Ultimately, LLC v. S Corp. is a false choice. Since an LLC may be taxed as an S Corp. and an S Corp. is not a state law entity type, any materials asking this question simply miss the mark. While I am prone to a heavy eye roll when I see this question raised, I understand the reference likely is to the default classification of an LLC (sole proprietorship or partnership) versus the other passthrough tax type, the S Corp. Regardless of what is intended, it is important to understand that LLC versus corporation should be decided based on the relevant state law considerations. S Corp. taxation versus partnership or sole proprietorship taxation should be decided based on the relevant tax considerations. Especially since an LLC can be taxed as any of these types, it often will be the proper entity to use, electing the tax classification which is preferred.
 This writing will discuss only state entity law and federal income tax. There may be state income tax, employment tax, and other considerations in selecting an entity type. While most states follow federal tax treatment, that is not uniform.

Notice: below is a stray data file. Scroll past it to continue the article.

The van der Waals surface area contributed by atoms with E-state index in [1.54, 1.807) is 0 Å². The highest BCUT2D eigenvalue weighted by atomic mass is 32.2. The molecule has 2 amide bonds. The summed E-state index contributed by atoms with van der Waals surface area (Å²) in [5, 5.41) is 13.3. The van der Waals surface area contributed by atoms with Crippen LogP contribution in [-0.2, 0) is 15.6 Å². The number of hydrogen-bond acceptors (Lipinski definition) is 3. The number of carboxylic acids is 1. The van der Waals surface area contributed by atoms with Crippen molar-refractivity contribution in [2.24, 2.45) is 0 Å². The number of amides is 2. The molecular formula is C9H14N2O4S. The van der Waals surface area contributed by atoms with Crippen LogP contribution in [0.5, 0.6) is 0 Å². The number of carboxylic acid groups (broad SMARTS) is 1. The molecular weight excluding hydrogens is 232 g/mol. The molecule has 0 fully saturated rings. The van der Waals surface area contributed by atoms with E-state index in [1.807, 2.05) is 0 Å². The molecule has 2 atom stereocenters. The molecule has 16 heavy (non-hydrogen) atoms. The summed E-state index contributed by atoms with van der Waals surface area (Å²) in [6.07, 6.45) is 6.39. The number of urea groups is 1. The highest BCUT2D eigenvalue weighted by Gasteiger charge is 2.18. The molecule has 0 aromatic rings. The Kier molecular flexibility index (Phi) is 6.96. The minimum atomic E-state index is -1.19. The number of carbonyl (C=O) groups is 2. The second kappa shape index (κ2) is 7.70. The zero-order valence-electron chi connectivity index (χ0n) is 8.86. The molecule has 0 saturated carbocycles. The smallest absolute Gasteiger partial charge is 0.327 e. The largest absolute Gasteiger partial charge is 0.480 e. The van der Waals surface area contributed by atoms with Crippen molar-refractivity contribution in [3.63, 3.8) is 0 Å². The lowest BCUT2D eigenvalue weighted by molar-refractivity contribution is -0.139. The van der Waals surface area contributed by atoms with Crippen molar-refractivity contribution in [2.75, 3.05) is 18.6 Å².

These differences are given in only general terms. An exact description of differences will vary from state to state, sometimes widely.
 Treas. Reg. 301.7701-3(a)
 Treas. Reg. 301.7701-3(b)
 Id. and Treas. Reg. 301.7701-1(c)
 Treas. Reg. 301.7701-2(b) and
 IRC 1361(b)(1)(A), subject to counting certain family members as one person for purposes of this 100 shareholder limited under IRC 1361(c)
 IRC 1361(b)(1)(B)
 IRC 1361(b)(1)(D), but differences only in voting rights are disregarded. See 1361(c)(4), and Regs. Sec. 1.1361-1(l)(1)
 IRC 704
 Debt owned by the S corporation will give the shareholder debt. IRC 1366(d)(1)(B).
 IRC 752
 IRC 1402(a)(2)
 IRC 1402(a), but note there is an exception that applies to income of a limited partner (other than guaranteed payments) which under IRC 1402(a)(13) which would apply to a state law limited partnership and, under certain previously proposed regulations to certain members of an LLC. See Prop. Treas. Reg. 1.1402(a)-2(g)–(h).
 For additional discussion of some of the reasons, see Schwidetzky, Walter D., “The pros and cons of LLCs,” Journal of Accountancy (Dec. 1, 2018), https://www.journalofaccountancy.com/issues/2018/dec/llc-pros-and-cons.html